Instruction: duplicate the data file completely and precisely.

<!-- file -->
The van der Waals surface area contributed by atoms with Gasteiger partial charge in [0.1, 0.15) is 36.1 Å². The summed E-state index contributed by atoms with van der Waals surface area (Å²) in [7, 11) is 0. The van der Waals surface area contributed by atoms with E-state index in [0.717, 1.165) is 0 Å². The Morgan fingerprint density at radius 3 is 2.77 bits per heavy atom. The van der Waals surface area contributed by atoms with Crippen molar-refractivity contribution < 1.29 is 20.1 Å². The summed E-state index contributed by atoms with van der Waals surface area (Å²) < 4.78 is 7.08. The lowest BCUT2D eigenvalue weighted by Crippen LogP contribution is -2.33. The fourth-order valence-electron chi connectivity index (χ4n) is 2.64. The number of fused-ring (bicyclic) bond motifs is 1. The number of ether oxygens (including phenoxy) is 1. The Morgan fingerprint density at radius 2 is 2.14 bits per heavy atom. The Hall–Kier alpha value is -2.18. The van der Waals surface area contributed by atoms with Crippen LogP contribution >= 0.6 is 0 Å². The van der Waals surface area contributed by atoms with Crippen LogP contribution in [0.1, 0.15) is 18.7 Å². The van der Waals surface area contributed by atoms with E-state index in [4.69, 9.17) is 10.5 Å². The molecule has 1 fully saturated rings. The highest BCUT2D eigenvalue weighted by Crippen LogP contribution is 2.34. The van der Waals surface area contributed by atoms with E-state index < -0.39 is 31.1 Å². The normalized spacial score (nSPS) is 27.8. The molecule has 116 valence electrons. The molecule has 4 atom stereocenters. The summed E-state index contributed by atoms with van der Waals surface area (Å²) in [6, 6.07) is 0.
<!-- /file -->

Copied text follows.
The van der Waals surface area contributed by atoms with Gasteiger partial charge in [0.1, 0.15) is 36.1 Å². The summed E-state index contributed by atoms with van der Waals surface area (Å²) in [7, 11) is 0. The van der Waals surface area contributed by atoms with E-state index in [0.717, 1.165) is 0 Å². The Morgan fingerprint density at radius 3 is 2.77 bits per heavy atom. The van der Waals surface area contributed by atoms with Crippen molar-refractivity contribution < 1.29 is 20.1 Å². The summed E-state index contributed by atoms with van der Waals surface area (Å²) < 4.78 is 7.08. The lowest BCUT2D eigenvalue weighted by Crippen LogP contribution is -2.33. The fourth-order valence-electron chi connectivity index (χ4n) is 2.64. The number of fused-ring (bicyclic) bond motifs is 1. The number of ether oxygens (including phenoxy) is 1. The Morgan fingerprint density at radius 2 is 2.14 bits per heavy atom. The Hall–Kier alpha value is -2.18. The van der Waals surface area contributed by atoms with Crippen LogP contribution >= 0.6 is 0 Å². The van der Waals surface area contributed by atoms with Crippen LogP contribution in [0.1, 0.15) is 18.7 Å². The van der Waals surface area contributed by atoms with E-state index in [4.69, 9.17) is 10.5 Å². The molecule has 1 fully saturated rings. The highest BCUT2D eigenvalue weighted by Crippen LogP contribution is 2.34. The van der Waals surface area contributed by atoms with E-state index < -0.39 is 31.1 Å². The normalized spacial score (nSPS) is 27.8. The molecule has 116 valence electrons. The molecule has 4 atom stereocenters. The summed E-state index contributed by atoms with van der Waals surface area (Å²) in [6, 6.07) is 0.